Beyoncé and Jay Z performed at Hillary Clinton’s big get-out-the-vote rally in Cleveland Friday night. But it was a few words that flashed on the screen during Beyoncé’s performance that made the most interesting statement of the night.
The words were a quote from Clinton ― in 1992, when she was still first lady of Arkansas and her husband, then-Gov. Bill Clinton, was first running for president. The quote came from a press gaggle, when a journalist asked about Clinton’s professional career.
Clinton’s response ― the one that flashed above the stage in Cleveland ― was: “I suppose I could have stayed home and baked cookies and had teas, but what I decided to do was fulfill my profession, which I entered before my husband was in public life.”
The idea to show the quote came from Beyoncé, but the campaign certainly didn’t seem to mind, as tweets from staffers back at Clinton’s Brooklyn, New York, headquarters suggested:
To appreciate the significance of this, it helps to remember what a ruckus that quote caused at the time ― and what that ruckus said about the politics of gender back then. Hillary Clinton was a controversial figure in 1992, but not for the reasons she is today. She was controversial because she was a woman ― and, more specifically, a woman who had decided to have both a family and a career. As Rebecca Traister of New York magazine put it, Clinton was widely seen as “too radical, too feminist, too independent, too influential.”
The trouble had actually started years before ― with Bill Clinton’s first term as governor, when the Arkansas public had no idea what to make of Hillary Clinton, who not only had a law degree from Yale, but also seemed intent on getting involved with policy. She went by Hillary Rodham then, keeping her family’s name ― a point Bill Clinton’s opponent in his first gubernatorial race had made a campaign issue.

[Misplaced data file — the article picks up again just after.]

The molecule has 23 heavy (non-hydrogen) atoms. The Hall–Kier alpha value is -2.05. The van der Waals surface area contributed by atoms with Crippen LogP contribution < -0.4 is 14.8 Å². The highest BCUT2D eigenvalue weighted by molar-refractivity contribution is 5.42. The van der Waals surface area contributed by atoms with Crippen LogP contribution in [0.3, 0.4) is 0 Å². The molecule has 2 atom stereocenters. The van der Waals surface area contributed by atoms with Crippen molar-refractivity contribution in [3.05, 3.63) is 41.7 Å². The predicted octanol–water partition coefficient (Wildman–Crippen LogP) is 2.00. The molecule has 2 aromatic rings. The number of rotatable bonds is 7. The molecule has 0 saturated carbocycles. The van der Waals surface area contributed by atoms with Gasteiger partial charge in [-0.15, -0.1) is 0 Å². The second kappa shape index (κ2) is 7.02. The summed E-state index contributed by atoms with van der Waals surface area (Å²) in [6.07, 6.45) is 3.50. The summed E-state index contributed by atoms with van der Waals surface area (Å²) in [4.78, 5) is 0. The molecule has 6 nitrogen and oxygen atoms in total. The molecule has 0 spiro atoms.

The political trouble only intensified when Bill Clinton ran for president. She had long since changed her name to “Hillary Rodham Clinton,” in order to win over those skittish Arkansas voters. But she was still a working mother ― an idea that many Americans continued to view with suspicion and antipathy. And as the presidential campaign wore on, her opponents used her professional life against her, making her out to be a radical who wanted to upend the American family.
In one sense, they were right. She really was part of a revolution. It was the feminist revolution ― the idea that women, finally, ought to have the same kinds of opportunities that men always had. And if Clinton’s comments about “baking cookies” came off as dismissive of at-home parents, that was in large part because mothers like her working outside the home were consistently treated so badly.
In 1992, history ended up repeating itself. Just as Hillary Clinton had changed her name for the sake of her husband’s political ambitions in Arkansas, she tried to make amends for the “baking cookies” comments in the presidential campaign ― most famously, by entering a bake-off, held by Family Circle magazine, with then first lady Barbara Bush. (Clinton’s recipe, for an oatmeal chocolate chip cookie, won.)
Twenty-five years later, it would appear, Clinton no longer feels the need to apologize for her professional ambitions. And why should she? Women haven’t achieved equal footing with men, for sure, but those who enter the workforce don’t face the kind of public skepticism they did in the early 1990s.
By and large, the public has grown accustomed to the idea of women who work outside the home. And within a few days, they might even get to see one elected president.